Cover image for Books under fire : a hit list of banned and challenged children's books
Books under fire : a hit list of banned and challenged children's books
Scales, Pat, author.
Personal Author:
Publication Information:
Chicago : ALA Editions, an imprint of the American Library Association, 2015.
Physical Description:
xvi, 208 pages ; 23 cm
Challenges or questions regarding the content in children's books are very common, but rarely do they result in book banning. No public or school library is immune to those who want to deny children's access to certain books and materials. Scales has compiled a tool to help librarians, teachers, and young readers become aware of the social issues that are most often at the center of the majority of book challenges for children.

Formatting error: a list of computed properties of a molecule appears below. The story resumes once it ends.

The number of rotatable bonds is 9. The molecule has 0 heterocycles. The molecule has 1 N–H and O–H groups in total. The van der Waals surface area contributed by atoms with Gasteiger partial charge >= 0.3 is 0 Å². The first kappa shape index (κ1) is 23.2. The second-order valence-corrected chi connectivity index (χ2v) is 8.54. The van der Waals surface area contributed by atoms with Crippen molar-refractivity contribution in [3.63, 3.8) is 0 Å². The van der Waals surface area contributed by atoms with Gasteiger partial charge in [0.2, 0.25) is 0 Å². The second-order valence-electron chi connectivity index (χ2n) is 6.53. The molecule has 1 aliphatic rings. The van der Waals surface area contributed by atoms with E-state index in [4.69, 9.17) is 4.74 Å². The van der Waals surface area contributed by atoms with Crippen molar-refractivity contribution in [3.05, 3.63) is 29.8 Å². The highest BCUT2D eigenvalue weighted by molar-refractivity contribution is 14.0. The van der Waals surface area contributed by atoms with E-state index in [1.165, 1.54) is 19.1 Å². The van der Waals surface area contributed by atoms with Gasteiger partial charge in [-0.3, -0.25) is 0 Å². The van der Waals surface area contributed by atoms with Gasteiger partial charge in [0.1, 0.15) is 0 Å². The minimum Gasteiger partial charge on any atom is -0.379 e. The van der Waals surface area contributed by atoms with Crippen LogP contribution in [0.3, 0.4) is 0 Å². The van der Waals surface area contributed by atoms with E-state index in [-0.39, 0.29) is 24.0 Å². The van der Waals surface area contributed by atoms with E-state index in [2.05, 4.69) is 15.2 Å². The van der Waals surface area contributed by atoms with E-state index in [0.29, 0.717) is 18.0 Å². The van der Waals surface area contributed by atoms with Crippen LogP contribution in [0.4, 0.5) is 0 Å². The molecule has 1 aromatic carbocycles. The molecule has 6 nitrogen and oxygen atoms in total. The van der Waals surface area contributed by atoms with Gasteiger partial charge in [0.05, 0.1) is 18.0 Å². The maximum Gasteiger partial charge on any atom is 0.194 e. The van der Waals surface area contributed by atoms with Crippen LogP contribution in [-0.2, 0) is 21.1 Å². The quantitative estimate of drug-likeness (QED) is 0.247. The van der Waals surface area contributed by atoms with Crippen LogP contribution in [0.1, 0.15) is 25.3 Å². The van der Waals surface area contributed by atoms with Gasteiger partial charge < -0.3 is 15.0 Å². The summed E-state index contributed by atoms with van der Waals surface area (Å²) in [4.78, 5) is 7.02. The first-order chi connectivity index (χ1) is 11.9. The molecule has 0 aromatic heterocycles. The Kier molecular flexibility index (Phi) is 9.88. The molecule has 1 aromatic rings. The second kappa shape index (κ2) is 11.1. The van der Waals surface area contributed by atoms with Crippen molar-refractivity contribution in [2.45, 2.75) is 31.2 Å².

The absolutely true diary of a part time Indian by Sherman Alexie -- The fighting ground by Avi -- Uncle Bobby's wedding by Sarah S. Brannen -- Blubber by Judy Blume -- My mom's having a baby by Dori Hillestad Butler and illustrated by Carol Thompson -- Mommy laid an egg! or, Where do babies come from by Babette Cole -- My brother Sam is dead by James Lincoln and Christopher Collier -- The hunger games by Suzanne Collins -- The Watsons go to Birmingham 1963 by Christopher Paul Curtis -- Julie of the wolves by Jean Craighead George -- Summer of my German soldier by Bette Greene -- Dead man in Indian Creek by Mary Downing Hahn -- It's perfectly normal : a book about changing bodies, growing up, sex, and sexual health by Robie H. Harris and illustrated by Michael Emberley -- Diary of a wimpy kid series by Jeff Kinney -- Anastasia Krupnik series by Lois Lowry -- The giver by Lois Lowry -- Shiloh by Phyllis Reynolds Naylor -- The Alice series by Phyllis Reynolds Naylor -- Junie B. Jones series by Barbara Park -- The family book by Todd Parr -- Bridge to Terabithia by Katherine Paterson -- The higher power of lucky by Susan Patron -- Harris and me : a summer remembered by Gary Paulsen -- Mexican white boy by Matt de la Peña -- Captain Underpants series by Dav Pilkey -- In our mother's house by Patricia Polacco -- And Tango makes three by Justin Richardson and Peter Parnell and illustrated by Henry Cole -- Harry Potter series by J. K. Rowling -- Scary stories series by Alvin Schwartz and illustrated by Brett Helquist -- How to get suspended and influence people by Adam Selzer -- Bone series by Jeff Smith -- Roll of thunder, hear my cry by Mildred D. Taylor -- The dirty cowboy by Amy Timberlake and illustrated by Adam Rex -- Stuck in neutral by Terry Trueman -- Appendix 1. Resources for teaching young readers about the First Amendment -- Appendix 2. Bibliography professional resources -- Appendix 3. Ranking of children's books in top 100 most challenged books list -- Appendix 4. Children's classics and why they have been challenged -- Appendix 5. Caldecott Medal books and honor books : why they have been challenged -- Appendix 6. John Newbery Medal and honor books : why they have been challenged.